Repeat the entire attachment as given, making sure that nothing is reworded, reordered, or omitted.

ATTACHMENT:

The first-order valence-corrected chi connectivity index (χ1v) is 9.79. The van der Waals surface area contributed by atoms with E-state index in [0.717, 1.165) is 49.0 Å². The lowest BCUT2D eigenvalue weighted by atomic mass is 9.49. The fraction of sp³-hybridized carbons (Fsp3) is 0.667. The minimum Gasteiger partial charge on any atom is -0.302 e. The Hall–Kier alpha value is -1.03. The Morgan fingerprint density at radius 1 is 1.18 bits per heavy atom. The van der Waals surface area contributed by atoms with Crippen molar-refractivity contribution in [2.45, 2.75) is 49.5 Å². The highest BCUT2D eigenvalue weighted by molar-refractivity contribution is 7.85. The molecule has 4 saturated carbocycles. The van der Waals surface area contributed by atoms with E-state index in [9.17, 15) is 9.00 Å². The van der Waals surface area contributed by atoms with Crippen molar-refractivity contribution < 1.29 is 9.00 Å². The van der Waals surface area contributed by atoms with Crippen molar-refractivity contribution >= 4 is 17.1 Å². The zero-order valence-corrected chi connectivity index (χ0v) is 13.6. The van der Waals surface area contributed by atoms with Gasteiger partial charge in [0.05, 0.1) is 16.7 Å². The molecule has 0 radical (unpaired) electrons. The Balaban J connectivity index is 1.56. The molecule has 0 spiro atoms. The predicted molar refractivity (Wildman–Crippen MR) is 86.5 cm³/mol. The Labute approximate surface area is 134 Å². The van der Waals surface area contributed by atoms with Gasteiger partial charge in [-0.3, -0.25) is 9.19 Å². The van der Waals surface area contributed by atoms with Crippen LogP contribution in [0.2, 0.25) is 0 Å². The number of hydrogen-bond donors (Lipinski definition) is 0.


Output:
The first-order valence-corrected chi connectivity index (χ1v) is 9.79. The van der Waals surface area contributed by atoms with E-state index in [0.717, 1.165) is 49.0 Å². The lowest BCUT2D eigenvalue weighted by atomic mass is 9.49. The fraction of sp³-hybridized carbons (Fsp3) is 0.667. The minimum Gasteiger partial charge on any atom is -0.302 e. The Hall–Kier alpha value is -1.03. The Morgan fingerprint density at radius 1 is 1.18 bits per heavy atom. The van der Waals surface area contributed by atoms with Crippen molar-refractivity contribution in [2.45, 2.75) is 49.5 Å². The highest BCUT2D eigenvalue weighted by molar-refractivity contribution is 7.85. The molecule has 4 saturated carbocycles. The van der Waals surface area contributed by atoms with E-state index in [9.17, 15) is 9.00 Å². The van der Waals surface area contributed by atoms with Crippen molar-refractivity contribution < 1.29 is 9.00 Å². The van der Waals surface area contributed by atoms with Crippen molar-refractivity contribution >= 4 is 17.1 Å². The zero-order valence-corrected chi connectivity index (χ0v) is 13.6. The van der Waals surface area contributed by atoms with Gasteiger partial charge in [0.05, 0.1) is 16.7 Å². The molecule has 0 radical (unpaired) electrons. The Balaban J connectivity index is 1.56. The molecule has 0 spiro atoms. The predicted molar refractivity (Wildman–Crippen MR) is 86.5 cm³/mol. The Labute approximate surface area is 134 Å². The van der Waals surface area contributed by atoms with Gasteiger partial charge in [-0.3, -0.25) is 9.19 Å². The van der Waals surface area contributed by atoms with Crippen LogP contribution in [0.2, 0.25) is 0 Å². The number of hydrogen-bond donors (Lipinski definition) is 0.